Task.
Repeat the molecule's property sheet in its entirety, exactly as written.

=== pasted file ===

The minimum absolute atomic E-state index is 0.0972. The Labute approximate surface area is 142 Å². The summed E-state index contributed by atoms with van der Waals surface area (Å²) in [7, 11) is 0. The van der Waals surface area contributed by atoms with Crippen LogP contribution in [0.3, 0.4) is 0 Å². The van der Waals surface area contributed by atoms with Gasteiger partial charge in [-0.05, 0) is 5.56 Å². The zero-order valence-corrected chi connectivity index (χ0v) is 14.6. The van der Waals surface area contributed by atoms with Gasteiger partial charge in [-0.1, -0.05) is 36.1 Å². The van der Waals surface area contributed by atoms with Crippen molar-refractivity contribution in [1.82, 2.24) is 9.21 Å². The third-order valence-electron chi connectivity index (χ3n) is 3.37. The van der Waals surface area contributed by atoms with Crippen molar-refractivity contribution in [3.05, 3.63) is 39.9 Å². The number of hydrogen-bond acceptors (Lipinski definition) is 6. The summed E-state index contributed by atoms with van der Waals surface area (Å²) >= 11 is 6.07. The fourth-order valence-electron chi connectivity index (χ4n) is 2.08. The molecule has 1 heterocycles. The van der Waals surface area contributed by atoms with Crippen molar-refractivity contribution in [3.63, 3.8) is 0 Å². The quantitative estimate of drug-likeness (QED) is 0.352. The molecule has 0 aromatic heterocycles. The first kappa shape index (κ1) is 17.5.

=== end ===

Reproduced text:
The minimum absolute atomic E-state index is 0.0972. The Labute approximate surface area is 142 Å². The summed E-state index contributed by atoms with van der Waals surface area (Å²) in [7, 11) is 0. The van der Waals surface area contributed by atoms with Crippen LogP contribution in [0.3, 0.4) is 0 Å². The van der Waals surface area contributed by atoms with Gasteiger partial charge in [-0.05, 0) is 5.56 Å². The zero-order valence-corrected chi connectivity index (χ0v) is 14.6. The van der Waals surface area contributed by atoms with Gasteiger partial charge in [-0.1, -0.05) is 36.1 Å². The van der Waals surface area contributed by atoms with Crippen molar-refractivity contribution in [1.82, 2.24) is 9.21 Å². The third-order valence-electron chi connectivity index (χ3n) is 3.37. The van der Waals surface area contributed by atoms with Crippen molar-refractivity contribution in [3.05, 3.63) is 39.9 Å². The number of hydrogen-bond acceptors (Lipinski definition) is 6. The summed E-state index contributed by atoms with van der Waals surface area (Å²) >= 11 is 6.07. The fourth-order valence-electron chi connectivity index (χ4n) is 2.08. The molecule has 1 heterocycles. The van der Waals surface area contributed by atoms with Crippen molar-refractivity contribution in [3.63, 3.8) is 0 Å². The quantitative estimate of drug-likeness (QED) is 0.352. The molecule has 0 aromatic heterocycles. The first kappa shape index (κ1) is 17.5.